Research conducted by the Society of Women Engineers as well as other organizations provides glimpses into the ways in which women in STEM have been affected by this unprecedented global disruption.
By Roberta Rincon, Ph.D., SWE Associate Director of Research
On the International Day of Women and Girls in Science held this past February, Volkan Bozkir, president of the United Nations General Assembly, stated: “We cannot allow the COVID-19 pandemic to derail our plans for equality — particularly when it comes to women and girls in science.”
Bozkir’s concern is a global concern, one that many women in STEM are experiencing firsthand. While it is still too early to know how severely the COVID-19 pandemic has impacted our progress toward achieving gender equity in the STEM workforce, research over the past year is providing some early insights.
The Society of Women Engineers added to this body of knowledge with surveys of its membership in 2020. Member responses shed light on the challenges that women are experiencing in engineering and technology, both in university and career, in the U.S. and in India.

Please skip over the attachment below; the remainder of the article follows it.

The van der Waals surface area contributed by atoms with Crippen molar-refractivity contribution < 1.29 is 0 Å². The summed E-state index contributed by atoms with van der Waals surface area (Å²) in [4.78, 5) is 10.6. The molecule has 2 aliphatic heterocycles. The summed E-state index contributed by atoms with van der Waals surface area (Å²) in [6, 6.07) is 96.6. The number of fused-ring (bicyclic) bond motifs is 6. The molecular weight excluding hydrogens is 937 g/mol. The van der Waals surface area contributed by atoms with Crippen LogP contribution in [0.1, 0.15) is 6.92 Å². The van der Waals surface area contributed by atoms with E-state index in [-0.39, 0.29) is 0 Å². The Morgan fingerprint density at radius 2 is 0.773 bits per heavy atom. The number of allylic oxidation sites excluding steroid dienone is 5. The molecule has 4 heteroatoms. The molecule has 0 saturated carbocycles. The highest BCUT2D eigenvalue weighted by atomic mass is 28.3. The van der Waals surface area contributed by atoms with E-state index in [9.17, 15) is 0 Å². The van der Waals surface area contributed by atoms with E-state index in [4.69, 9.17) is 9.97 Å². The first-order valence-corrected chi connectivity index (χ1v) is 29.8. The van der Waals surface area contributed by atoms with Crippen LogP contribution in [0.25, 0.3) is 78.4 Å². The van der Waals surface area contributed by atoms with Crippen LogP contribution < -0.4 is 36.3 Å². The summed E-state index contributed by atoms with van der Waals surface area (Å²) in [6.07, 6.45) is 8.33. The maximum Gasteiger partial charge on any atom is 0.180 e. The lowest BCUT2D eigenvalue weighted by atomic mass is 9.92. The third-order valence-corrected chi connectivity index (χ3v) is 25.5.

Methods of Data Collection
This article highlights the major findings from the surveys we conducted in 2020. Results from the analysis of university student responses are separate from those of professionals, but the three surveys are intermingled throughout to note the similarities and differences over time and geographic location.
Survey in June 2020
SWE’s first COVID-19 survey of members was conducted in June 2020, with a report (Society of Women Engineers 2020a) released in July. There were nearly 1,800 responses, and with only 2% from men engineers, the focus of the report was on the responses from women and gender nonbinary participants.
Survey in September 2020
SWE conducted a second survey (Society of Women Engineers 2020b) focused on engineers in India. More than 300 responses were received, and with more than 20% of responses from men engineers, gender comparisons were possible. A report was released in October highlighting the results of the analysis of responses.
Survey in November 2020
In November, SWE conducted its annual member surveys to understand how SWE’s members view the Society’s programs and offerings. Given the impact of the pandemic on SWE’s ability to conduct in-person activities, questions modeled on the prior two COVID-19 survey questions were added to the survey. This allowed for a loose contrast with responses from the June survey. While a report was not released, SWE wrote a blog post to share the findings with members.